With the potential to kill thousands in a single attack, chemical warfare agents have been an ongoing threat to nations around the world since World War I. Although efforts have been made to reduce the production and stockpiling of these deadly chemicals, there remains a need not only to stockpile effective antidotes, but also to train and equip the medical community to combat such disasters.
All or almost all suicides are personal tragedies by definition, regardless of the circumstances involved. A rapidly growing number, though, are becoming public dangers as well, with first responders and hospital staff among the most likely to become secondary casualties. All of which translates into a new set of mandatory precautions that must be taken, new lessons to be learned and followed, and additional rules and regulations to be observed.
Major stress and constant pressure are all part of the job for emergency-services personnel and other responders. A less obvious but greater danger is caused by drug and alcohol addictions. Professional help is available, but not always wanted. What is most needed, and in the long term most effective, is an all-hands alert to recognize the addiction earlier, provide the help needed, and avoid being judgmental.
First question: Should "everyday citizens" - however that term is defined - be given access to potentially harmful medications, including antidotes to dangerous narcotics? Well, perhaps. Second question: What if the medication also saves lives? Now the answer is a much more emphatic "perhaps". The Commonwealth of Massachusetts is working hard to come up with a more definitive answer.
In almost all dangerous events and incidents, the highest priority of the first responders on the scene is to save lives. The parallel obligation of emergency managers and other senior officials, therefore, is to do as much as possible to save and protect the lives of the lifesavers themselves.
New technologies and greater budgetary, political, and workplace challenges, so what else is new? That is the question that participants in next year's Anaheim "Summit" will do their best to answer while also devising better and more imaginative ways to, as always, do more with less resources...and with fewer people.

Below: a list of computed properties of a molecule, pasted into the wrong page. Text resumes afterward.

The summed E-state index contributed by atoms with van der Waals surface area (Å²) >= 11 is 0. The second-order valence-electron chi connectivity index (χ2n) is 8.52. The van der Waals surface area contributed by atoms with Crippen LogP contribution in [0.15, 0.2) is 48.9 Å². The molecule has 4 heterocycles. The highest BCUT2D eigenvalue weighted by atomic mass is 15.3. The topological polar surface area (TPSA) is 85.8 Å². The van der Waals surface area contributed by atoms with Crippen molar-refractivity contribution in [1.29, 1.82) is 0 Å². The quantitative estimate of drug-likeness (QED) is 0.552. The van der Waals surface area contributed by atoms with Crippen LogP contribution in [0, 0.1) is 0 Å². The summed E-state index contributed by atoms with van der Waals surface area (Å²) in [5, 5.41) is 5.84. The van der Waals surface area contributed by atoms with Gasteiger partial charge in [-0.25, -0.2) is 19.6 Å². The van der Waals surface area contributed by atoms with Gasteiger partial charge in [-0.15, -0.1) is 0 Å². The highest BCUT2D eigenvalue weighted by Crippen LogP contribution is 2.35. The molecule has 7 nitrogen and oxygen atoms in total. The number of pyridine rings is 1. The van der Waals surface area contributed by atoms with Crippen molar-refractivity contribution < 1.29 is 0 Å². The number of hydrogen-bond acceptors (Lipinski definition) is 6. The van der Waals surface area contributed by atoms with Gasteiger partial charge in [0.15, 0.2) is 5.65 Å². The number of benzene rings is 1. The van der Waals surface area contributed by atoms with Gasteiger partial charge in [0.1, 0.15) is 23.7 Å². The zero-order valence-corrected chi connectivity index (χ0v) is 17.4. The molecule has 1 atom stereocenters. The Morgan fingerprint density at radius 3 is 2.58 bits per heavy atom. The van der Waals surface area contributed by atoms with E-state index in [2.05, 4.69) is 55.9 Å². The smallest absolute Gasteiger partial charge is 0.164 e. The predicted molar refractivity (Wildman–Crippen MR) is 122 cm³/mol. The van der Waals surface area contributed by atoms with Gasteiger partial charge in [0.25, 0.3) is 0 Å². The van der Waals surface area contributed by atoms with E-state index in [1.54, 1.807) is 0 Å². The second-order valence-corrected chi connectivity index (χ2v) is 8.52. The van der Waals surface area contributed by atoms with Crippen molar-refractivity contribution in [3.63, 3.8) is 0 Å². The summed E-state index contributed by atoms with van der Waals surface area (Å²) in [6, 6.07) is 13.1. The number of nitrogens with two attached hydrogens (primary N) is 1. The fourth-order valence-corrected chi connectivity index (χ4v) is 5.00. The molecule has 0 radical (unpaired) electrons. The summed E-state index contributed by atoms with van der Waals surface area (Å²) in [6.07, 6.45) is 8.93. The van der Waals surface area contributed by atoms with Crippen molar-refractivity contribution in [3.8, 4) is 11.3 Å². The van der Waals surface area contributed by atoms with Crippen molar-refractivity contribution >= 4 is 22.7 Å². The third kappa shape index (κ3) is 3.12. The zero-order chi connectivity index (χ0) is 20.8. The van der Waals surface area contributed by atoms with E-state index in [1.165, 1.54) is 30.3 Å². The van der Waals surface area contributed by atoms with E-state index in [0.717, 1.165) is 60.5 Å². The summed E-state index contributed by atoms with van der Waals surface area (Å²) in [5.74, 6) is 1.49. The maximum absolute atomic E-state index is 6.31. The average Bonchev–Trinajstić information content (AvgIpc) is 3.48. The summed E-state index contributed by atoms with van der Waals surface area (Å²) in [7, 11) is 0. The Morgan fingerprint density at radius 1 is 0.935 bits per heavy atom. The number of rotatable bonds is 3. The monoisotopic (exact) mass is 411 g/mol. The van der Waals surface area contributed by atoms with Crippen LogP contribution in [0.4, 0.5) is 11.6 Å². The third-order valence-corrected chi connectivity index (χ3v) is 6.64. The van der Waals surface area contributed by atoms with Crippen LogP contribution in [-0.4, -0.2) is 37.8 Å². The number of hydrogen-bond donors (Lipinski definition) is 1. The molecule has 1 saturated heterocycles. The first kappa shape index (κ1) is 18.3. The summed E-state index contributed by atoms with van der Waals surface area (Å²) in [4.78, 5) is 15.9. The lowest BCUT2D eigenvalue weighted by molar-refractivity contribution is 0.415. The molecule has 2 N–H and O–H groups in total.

In the Old West, the town barber often served as the town doctor as well. The parallel today is far from exact, but the current generation of emergency medical technicians (EMTs) is rapidly learning new and more advanced skills. By using such technologically advanced medical systems and devices, the capabilities and responsibilities of EMTs have expanded exponentially and are likely to continue on the same upward trajectory for the foreseeable future.
Two major weather events that occurred earlier this year will be long remembered not only by meteorologists and historians but by the general public as well. Tornadoes struck the city of Joplin without warning and destroyed everything in their paths. Hurricane Irene was even more destructive - but at least provided some advance warning. The legacies of both will be studied by emergency planners for many years to come.
From time to time, hospitals themselves can be dangerous to a patient's health. That is particularly true when a patient is being transferred or evacuated, and even more so when a large number of patients are being evacuated at the same time. This is precisely why RFIDs, JPATS, and GPS devices are becoming more widely used.
Start at the beginning ... or even earlier. The process for handling potential mass-casualty incidents - particularly when biological hazards are involved - is critical when lowering exposure risk and abating the spread of a toxic agent: Develop comprehensive response plans as far in advance as possible, gather the supplies likely to be needed, and keep a constant track, in real time, of what has happened and is happening every step of the way.